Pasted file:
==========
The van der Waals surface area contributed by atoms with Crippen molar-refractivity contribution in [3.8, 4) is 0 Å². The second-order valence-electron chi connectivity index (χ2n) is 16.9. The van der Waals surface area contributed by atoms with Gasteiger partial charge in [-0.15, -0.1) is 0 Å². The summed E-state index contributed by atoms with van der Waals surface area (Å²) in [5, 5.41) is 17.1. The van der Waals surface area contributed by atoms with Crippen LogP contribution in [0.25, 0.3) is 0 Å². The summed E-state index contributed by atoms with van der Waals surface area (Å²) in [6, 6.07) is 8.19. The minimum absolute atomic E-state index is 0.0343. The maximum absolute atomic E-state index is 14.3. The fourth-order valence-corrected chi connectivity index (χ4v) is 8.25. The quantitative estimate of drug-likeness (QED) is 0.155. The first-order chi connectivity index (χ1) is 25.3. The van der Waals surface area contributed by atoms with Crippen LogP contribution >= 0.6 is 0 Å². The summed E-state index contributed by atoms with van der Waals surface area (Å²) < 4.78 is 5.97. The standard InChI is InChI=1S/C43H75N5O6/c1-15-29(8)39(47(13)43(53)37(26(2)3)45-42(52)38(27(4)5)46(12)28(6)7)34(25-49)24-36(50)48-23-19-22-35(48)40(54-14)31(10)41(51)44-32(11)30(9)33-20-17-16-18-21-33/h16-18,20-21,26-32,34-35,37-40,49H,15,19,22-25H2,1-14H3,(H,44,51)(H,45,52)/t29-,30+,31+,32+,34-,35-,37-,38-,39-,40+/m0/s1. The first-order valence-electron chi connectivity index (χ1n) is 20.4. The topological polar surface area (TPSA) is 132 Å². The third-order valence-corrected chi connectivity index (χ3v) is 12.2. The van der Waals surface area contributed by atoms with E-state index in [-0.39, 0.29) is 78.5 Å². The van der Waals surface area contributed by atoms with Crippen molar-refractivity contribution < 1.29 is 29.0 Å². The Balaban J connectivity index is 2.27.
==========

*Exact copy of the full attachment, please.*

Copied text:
The van der Waals surface area contributed by atoms with Crippen molar-refractivity contribution in [3.8, 4) is 0 Å². The second-order valence-electron chi connectivity index (χ2n) is 16.9. The van der Waals surface area contributed by atoms with Gasteiger partial charge in [-0.15, -0.1) is 0 Å². The summed E-state index contributed by atoms with van der Waals surface area (Å²) in [5, 5.41) is 17.1. The van der Waals surface area contributed by atoms with Crippen LogP contribution in [0.25, 0.3) is 0 Å². The summed E-state index contributed by atoms with van der Waals surface area (Å²) in [6, 6.07) is 8.19. The minimum absolute atomic E-state index is 0.0343. The maximum absolute atomic E-state index is 14.3. The fourth-order valence-corrected chi connectivity index (χ4v) is 8.25. The quantitative estimate of drug-likeness (QED) is 0.155. The first-order chi connectivity index (χ1) is 25.3. The van der Waals surface area contributed by atoms with Crippen LogP contribution >= 0.6 is 0 Å². The summed E-state index contributed by atoms with van der Waals surface area (Å²) < 4.78 is 5.97. The standard InChI is InChI=1S/C43H75N5O6/c1-15-29(8)39(47(13)43(53)37(26(2)3)45-42(52)38(27(4)5)46(12)28(6)7)34(25-49)24-36(50)48-23-19-22-35(48)40(54-14)31(10)41(51)44-32(11)30(9)33-20-17-16-18-21-33/h16-18,20-21,26-32,34-35,37-40,49H,15,19,22-25H2,1-14H3,(H,44,51)(H,45,52)/t29-,30+,31+,32+,34-,35-,37-,38-,39-,40+/m0/s1. The first-order valence-electron chi connectivity index (χ1n) is 20.4. The topological polar surface area (TPSA) is 132 Å². The third-order valence-corrected chi connectivity index (χ3v) is 12.2. The van der Waals surface area contributed by atoms with E-state index in [-0.39, 0.29) is 78.5 Å². The van der Waals surface area contributed by atoms with Crippen molar-refractivity contribution < 1.29 is 29.0 Å². The Balaban J connectivity index is 2.27.